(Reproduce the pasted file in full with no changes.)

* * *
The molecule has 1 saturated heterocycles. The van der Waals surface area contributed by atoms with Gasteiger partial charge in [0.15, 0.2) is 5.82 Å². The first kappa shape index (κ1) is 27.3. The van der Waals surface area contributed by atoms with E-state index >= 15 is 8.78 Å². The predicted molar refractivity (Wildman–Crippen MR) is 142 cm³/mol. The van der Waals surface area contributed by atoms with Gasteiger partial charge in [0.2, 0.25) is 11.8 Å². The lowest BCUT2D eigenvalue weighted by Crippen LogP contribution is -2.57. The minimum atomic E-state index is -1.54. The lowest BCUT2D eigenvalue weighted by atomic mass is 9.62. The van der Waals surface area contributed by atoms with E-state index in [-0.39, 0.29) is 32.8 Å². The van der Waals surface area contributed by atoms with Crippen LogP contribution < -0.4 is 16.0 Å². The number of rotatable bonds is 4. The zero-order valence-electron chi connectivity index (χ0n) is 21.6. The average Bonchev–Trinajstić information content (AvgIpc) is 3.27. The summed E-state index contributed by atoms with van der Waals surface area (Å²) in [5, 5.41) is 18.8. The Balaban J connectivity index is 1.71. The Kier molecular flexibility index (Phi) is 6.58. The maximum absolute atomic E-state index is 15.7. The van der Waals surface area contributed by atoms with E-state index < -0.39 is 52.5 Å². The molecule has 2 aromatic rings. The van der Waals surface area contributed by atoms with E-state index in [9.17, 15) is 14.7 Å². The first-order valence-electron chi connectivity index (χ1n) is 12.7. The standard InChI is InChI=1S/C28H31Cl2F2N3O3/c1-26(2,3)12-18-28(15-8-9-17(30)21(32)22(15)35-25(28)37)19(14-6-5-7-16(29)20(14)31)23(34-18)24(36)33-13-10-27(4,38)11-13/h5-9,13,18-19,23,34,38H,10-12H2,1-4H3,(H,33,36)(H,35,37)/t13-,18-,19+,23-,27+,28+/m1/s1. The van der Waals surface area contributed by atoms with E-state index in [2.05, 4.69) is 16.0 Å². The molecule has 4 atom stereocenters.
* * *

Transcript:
The molecule has 1 saturated heterocycles. The van der Waals surface area contributed by atoms with Gasteiger partial charge in [0.15, 0.2) is 5.82 Å². The first kappa shape index (κ1) is 27.3. The van der Waals surface area contributed by atoms with E-state index >= 15 is 8.78 Å². The predicted molar refractivity (Wildman–Crippen MR) is 142 cm³/mol. The van der Waals surface area contributed by atoms with Gasteiger partial charge in [0.2, 0.25) is 11.8 Å². The lowest BCUT2D eigenvalue weighted by Crippen LogP contribution is -2.57. The minimum atomic E-state index is -1.54. The lowest BCUT2D eigenvalue weighted by atomic mass is 9.62. The van der Waals surface area contributed by atoms with E-state index in [-0.39, 0.29) is 32.8 Å². The van der Waals surface area contributed by atoms with Crippen LogP contribution < -0.4 is 16.0 Å². The number of rotatable bonds is 4. The zero-order valence-electron chi connectivity index (χ0n) is 21.6. The average Bonchev–Trinajstić information content (AvgIpc) is 3.27. The summed E-state index contributed by atoms with van der Waals surface area (Å²) in [5, 5.41) is 18.8. The Balaban J connectivity index is 1.71. The Kier molecular flexibility index (Phi) is 6.58. The maximum absolute atomic E-state index is 15.7. The van der Waals surface area contributed by atoms with E-state index < -0.39 is 52.5 Å². The molecule has 2 aromatic rings. The van der Waals surface area contributed by atoms with E-state index in [9.17, 15) is 14.7 Å². The first-order valence-electron chi connectivity index (χ1n) is 12.7. The standard InChI is InChI=1S/C28H31Cl2F2N3O3/c1-26(2,3)12-18-28(15-8-9-17(30)21(32)22(15)35-25(28)37)19(14-6-5-7-16(29)20(14)31)23(34-18)24(36)33-13-10-27(4,38)11-13/h5-9,13,18-19,23,34,38H,10-12H2,1-4H3,(H,33,36)(H,35,37)/t13-,18-,19+,23-,27+,28+/m1/s1. The van der Waals surface area contributed by atoms with E-state index in [2.05, 4.69) is 16.0 Å². The molecule has 4 atom stereocenters.